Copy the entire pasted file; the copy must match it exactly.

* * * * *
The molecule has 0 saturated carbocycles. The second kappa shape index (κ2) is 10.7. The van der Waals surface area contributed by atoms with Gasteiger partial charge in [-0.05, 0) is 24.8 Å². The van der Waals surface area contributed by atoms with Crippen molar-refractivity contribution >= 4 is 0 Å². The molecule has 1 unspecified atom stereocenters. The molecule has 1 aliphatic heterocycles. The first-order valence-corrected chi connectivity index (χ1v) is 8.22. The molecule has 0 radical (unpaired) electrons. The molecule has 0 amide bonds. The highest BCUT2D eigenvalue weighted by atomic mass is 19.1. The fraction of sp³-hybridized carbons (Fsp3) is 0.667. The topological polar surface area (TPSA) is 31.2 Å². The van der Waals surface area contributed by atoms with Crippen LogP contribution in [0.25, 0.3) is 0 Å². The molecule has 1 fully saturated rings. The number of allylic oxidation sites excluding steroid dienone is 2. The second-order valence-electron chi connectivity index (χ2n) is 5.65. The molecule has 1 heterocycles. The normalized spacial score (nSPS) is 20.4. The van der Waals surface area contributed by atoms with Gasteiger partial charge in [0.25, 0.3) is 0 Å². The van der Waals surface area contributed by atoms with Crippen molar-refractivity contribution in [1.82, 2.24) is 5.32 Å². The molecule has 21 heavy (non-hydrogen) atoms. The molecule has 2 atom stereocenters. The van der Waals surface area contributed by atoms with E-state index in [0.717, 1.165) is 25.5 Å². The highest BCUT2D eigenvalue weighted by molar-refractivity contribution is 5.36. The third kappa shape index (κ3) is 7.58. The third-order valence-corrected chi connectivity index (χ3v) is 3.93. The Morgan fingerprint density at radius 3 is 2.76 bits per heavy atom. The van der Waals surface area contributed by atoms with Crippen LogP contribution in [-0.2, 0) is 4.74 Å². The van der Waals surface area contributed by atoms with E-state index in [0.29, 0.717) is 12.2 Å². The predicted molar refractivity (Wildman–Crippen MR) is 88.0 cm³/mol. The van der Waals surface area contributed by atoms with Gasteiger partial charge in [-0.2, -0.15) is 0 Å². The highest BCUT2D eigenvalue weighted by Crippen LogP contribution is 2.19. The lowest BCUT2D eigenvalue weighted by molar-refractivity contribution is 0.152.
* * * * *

The molecule has 0 saturated carbocycles. The second kappa shape index (κ2) is 10.7. The van der Waals surface area contributed by atoms with Gasteiger partial charge in [-0.05, 0) is 24.8 Å². The van der Waals surface area contributed by atoms with Crippen molar-refractivity contribution >= 4 is 0 Å². The molecule has 1 unspecified atom stereocenters. The molecule has 1 aliphatic heterocycles. The first-order valence-corrected chi connectivity index (χ1v) is 8.22. The molecule has 0 radical (unpaired) electrons. The molecule has 0 amide bonds. The highest BCUT2D eigenvalue weighted by atomic mass is 19.1. The fraction of sp³-hybridized carbons (Fsp3) is 0.667. The topological polar surface area (TPSA) is 31.2 Å². The van der Waals surface area contributed by atoms with Crippen LogP contribution in [0.25, 0.3) is 0 Å². The molecule has 1 fully saturated rings. The number of allylic oxidation sites excluding steroid dienone is 2. The second-order valence-electron chi connectivity index (χ2n) is 5.65. The molecule has 1 heterocycles. The normalized spacial score (nSPS) is 20.4. The van der Waals surface area contributed by atoms with Gasteiger partial charge in [0.25, 0.3) is 0 Å². The van der Waals surface area contributed by atoms with Crippen molar-refractivity contribution in [1.82, 2.24) is 5.32 Å². The molecule has 21 heavy (non-hydrogen) atoms. The molecule has 2 atom stereocenters. The van der Waals surface area contributed by atoms with E-state index in [0.717, 1.165) is 25.5 Å². The highest BCUT2D eigenvalue weighted by molar-refractivity contribution is 5.36. The third kappa shape index (κ3) is 7.58. The third-order valence-corrected chi connectivity index (χ3v) is 3.93. The Morgan fingerprint density at radius 3 is 2.76 bits per heavy atom. The van der Waals surface area contributed by atoms with Crippen LogP contribution in [-0.2, 0) is 4.74 Å². The van der Waals surface area contributed by atoms with E-state index in [0.29, 0.717) is 12.2 Å². The predicted molar refractivity (Wildman–Crippen MR) is 88.0 cm³/mol. The van der Waals surface area contributed by atoms with Gasteiger partial charge in [-0.2, -0.15) is 0 Å². The highest BCUT2D eigenvalue weighted by Crippen LogP contribution is 2.19. The lowest BCUT2D eigenvalue weighted by molar-refractivity contribution is 0.152.